Affordability calculation: how much money do you need to purchase your own home?

15.09.2020 | 5 Minutes

Affordability is a key concept in financing and the mortgage business. It refers to the relationship between income on the one hand and the costs of owning a home on the other. It is expressed as a percentage and represents a key figure for the affordability of a loan.

Anyone wanting to find a home for less than a million francs in popular residential locations in the greater Zurich or Lake Geneva region has to search for a long time nowadays. Prices in many “hot spots” of the real estate market have risen sharply over the last 10 to 15 years. And as incomes have not increased to the same extent, it is becoming more difficult for some households to meet the requirements for taking out a mortgage.

Mortgage affordability: the right way to calculate

What is the right way to determine the financial affordability of a mortgage? The guidelines of the Swiss Bankers Association (SBA) state that affordability must be ensured in the long term and must therefore be based on sustainable revenue and expenditure components.

The “golden rule” of financing is clear: the mortgage is generally considered to be affordable if the total cost of home ownership does not exceed one third of gross income (income before social security contributions such as AHV, ALV, etc.).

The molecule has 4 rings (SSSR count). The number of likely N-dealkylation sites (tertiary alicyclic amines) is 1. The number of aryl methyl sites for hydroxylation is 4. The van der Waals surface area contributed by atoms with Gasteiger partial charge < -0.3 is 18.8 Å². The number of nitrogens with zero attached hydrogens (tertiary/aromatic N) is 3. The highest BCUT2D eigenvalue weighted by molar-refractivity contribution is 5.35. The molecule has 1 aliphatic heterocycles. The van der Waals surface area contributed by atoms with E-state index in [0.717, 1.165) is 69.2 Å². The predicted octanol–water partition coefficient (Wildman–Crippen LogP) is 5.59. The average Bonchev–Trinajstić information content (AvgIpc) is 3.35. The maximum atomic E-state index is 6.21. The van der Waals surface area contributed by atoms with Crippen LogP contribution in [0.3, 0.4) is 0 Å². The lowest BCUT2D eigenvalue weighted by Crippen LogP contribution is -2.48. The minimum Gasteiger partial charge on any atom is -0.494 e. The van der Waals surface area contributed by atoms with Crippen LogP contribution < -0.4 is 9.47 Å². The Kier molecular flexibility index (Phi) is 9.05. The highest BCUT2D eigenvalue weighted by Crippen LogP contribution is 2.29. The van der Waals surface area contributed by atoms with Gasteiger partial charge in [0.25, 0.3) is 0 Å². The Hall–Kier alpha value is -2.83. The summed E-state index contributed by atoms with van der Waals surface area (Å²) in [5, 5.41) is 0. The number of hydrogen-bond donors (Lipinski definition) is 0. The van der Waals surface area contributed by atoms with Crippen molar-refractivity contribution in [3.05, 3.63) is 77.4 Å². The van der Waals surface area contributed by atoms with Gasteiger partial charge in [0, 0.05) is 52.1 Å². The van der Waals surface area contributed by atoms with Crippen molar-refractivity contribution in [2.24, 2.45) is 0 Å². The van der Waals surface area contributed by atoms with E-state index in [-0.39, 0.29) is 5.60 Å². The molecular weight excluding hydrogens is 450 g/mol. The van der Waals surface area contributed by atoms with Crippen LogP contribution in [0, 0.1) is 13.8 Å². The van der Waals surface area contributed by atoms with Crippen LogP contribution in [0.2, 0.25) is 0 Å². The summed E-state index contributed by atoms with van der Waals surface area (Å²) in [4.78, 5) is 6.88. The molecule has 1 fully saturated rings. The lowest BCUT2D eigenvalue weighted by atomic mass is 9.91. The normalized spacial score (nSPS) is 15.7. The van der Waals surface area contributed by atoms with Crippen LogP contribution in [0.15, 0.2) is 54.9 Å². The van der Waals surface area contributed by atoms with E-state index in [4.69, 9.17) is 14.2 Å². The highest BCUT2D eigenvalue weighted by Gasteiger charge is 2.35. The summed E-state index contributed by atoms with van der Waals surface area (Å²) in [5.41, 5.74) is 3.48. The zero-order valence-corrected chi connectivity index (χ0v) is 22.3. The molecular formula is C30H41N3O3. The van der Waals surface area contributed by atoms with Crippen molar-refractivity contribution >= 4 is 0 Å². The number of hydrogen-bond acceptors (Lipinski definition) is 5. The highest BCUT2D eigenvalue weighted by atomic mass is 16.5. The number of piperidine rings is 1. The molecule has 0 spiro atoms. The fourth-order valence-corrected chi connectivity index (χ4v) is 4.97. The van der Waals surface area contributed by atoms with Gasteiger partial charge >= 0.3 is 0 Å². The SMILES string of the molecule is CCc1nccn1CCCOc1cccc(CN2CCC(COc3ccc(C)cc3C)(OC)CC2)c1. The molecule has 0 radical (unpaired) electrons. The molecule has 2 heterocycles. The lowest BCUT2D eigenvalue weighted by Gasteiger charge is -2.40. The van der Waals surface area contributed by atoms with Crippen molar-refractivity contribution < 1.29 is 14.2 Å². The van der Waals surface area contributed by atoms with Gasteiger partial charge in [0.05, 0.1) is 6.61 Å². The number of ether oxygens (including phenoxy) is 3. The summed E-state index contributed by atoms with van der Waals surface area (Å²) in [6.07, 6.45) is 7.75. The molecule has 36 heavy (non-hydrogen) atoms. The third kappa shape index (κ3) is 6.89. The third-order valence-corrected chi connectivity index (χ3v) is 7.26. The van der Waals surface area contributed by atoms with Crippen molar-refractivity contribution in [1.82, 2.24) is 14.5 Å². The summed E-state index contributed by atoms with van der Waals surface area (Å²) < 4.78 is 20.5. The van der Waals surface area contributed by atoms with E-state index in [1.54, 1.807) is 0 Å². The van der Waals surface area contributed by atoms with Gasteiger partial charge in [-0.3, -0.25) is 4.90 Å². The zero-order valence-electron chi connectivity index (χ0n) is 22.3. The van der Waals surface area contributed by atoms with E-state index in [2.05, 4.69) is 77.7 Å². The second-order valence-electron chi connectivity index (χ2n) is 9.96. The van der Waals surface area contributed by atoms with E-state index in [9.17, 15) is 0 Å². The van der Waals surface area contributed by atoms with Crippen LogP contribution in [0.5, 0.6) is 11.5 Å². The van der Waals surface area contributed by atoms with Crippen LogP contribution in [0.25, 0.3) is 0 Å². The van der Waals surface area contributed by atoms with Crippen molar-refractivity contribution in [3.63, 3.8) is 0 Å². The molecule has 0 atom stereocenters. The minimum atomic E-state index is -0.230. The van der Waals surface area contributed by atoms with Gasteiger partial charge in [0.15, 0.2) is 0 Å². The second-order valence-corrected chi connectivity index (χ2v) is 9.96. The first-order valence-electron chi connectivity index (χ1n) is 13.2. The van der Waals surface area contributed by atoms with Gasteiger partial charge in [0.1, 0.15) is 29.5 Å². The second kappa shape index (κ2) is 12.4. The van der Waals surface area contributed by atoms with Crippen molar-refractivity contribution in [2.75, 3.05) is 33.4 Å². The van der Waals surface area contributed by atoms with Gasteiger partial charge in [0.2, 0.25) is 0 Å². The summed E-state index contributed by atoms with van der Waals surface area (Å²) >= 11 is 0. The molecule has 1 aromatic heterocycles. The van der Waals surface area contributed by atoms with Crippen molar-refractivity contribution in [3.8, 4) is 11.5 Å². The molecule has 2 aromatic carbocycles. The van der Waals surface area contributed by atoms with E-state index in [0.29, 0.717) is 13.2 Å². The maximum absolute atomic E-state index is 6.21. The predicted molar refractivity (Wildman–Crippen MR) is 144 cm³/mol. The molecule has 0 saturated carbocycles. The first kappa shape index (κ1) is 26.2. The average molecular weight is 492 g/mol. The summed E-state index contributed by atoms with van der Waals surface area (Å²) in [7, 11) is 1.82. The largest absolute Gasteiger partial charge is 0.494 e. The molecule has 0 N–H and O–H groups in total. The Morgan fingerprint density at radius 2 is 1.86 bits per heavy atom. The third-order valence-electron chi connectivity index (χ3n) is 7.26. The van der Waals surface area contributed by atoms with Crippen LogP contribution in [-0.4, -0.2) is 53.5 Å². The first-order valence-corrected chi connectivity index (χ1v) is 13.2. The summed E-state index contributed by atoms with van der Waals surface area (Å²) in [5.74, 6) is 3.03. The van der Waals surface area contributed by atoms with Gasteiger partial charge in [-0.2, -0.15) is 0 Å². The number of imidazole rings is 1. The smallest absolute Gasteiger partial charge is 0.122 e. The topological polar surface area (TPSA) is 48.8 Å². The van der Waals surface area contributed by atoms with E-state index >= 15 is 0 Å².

On the revenue side, documented and sustainably achievable income must be taken into account in the affordability calculation. This includes income from gainful employment verified on the basis of documents such as the salary statement, including the 13th month’s salary. Any bonus payments or forthcoming salary increases can be included to some extent, provided they are regular or well documented. A second income from the spouse may be added provided that it is sustainable. This means that income that is merely temporary – that is only generated in one year, for example – cannot be taken into account. At the same time, however, the couple must be jointly and severally liable for all obligations arising from the loan.

A woman is standing at a table with a laptop, talking on the phone and taking notes.

Affordability calculation: the cost side

The following costs must be added together to check affordability:

  • Mortgage interest (calculated with an imputed interest rate of five percent)
  • The required repayments or amortization
  • The maintenance costs and incidental expenses of the house or apartment (rule of thumb: one percent of the value).

Verifying affordability is an essential step on the path towards owning your own home. The basic question always remains the same: “What’s the maximum price of my new home?” key4 by UBS automatically calculates affordability with just a few pieces of information.

How does the bank assess affordability?

For the mortgage provider, the affordability calculation is a key part of the credit assessment, and the relevant industry guidelines obligate them to carry out this calculation. It is based on a predefined, documented procedure. The provider is also bound by the principle of not using the daily low interest rates in the affordability calculation. Calculating affordability means using a longer-term average interest rate (known as the imputed rate of interest). The interest rate varies depending on the bank.

Mortgage affordability: caution is the watchword

There are two valid arguments for being prudent when calculating affordability: